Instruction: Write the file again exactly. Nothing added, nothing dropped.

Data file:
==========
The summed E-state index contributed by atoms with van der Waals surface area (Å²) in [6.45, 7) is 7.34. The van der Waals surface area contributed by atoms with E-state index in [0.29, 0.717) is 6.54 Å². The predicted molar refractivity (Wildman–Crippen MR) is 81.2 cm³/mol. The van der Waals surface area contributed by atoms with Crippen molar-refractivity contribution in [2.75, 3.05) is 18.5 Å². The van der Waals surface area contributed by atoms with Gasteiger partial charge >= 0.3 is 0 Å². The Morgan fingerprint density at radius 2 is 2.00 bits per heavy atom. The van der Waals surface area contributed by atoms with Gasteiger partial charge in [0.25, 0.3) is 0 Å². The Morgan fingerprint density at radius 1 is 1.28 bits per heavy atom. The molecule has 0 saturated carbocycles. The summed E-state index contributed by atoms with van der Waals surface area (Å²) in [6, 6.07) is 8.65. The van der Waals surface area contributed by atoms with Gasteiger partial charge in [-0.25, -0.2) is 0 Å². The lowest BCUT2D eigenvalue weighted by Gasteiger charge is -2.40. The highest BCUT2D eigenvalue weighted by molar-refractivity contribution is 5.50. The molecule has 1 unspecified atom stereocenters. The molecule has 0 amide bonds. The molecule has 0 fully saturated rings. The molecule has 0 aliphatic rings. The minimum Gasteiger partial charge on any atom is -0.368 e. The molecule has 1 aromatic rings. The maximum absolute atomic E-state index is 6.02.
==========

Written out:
The summed E-state index contributed by atoms with van der Waals surface area (Å²) in [6.45, 7) is 7.34. The van der Waals surface area contributed by atoms with E-state index in [0.29, 0.717) is 6.54 Å². The predicted molar refractivity (Wildman–Crippen MR) is 81.2 cm³/mol. The van der Waals surface area contributed by atoms with Crippen molar-refractivity contribution in [2.75, 3.05) is 18.5 Å². The van der Waals surface area contributed by atoms with Gasteiger partial charge >= 0.3 is 0 Å². The Morgan fingerprint density at radius 2 is 2.00 bits per heavy atom. The van der Waals surface area contributed by atoms with Gasteiger partial charge in [0.25, 0.3) is 0 Å². The Morgan fingerprint density at radius 1 is 1.28 bits per heavy atom. The molecule has 0 saturated carbocycles. The summed E-state index contributed by atoms with van der Waals surface area (Å²) in [6, 6.07) is 8.65. The van der Waals surface area contributed by atoms with Gasteiger partial charge in [-0.25, -0.2) is 0 Å². The lowest BCUT2D eigenvalue weighted by Gasteiger charge is -2.40. The highest BCUT2D eigenvalue weighted by molar-refractivity contribution is 5.50. The molecule has 1 unspecified atom stereocenters. The molecule has 0 amide bonds. The molecule has 0 fully saturated rings. The molecule has 0 aliphatic rings. The minimum Gasteiger partial charge on any atom is -0.368 e. The molecule has 1 aromatic rings. The maximum absolute atomic E-state index is 6.02.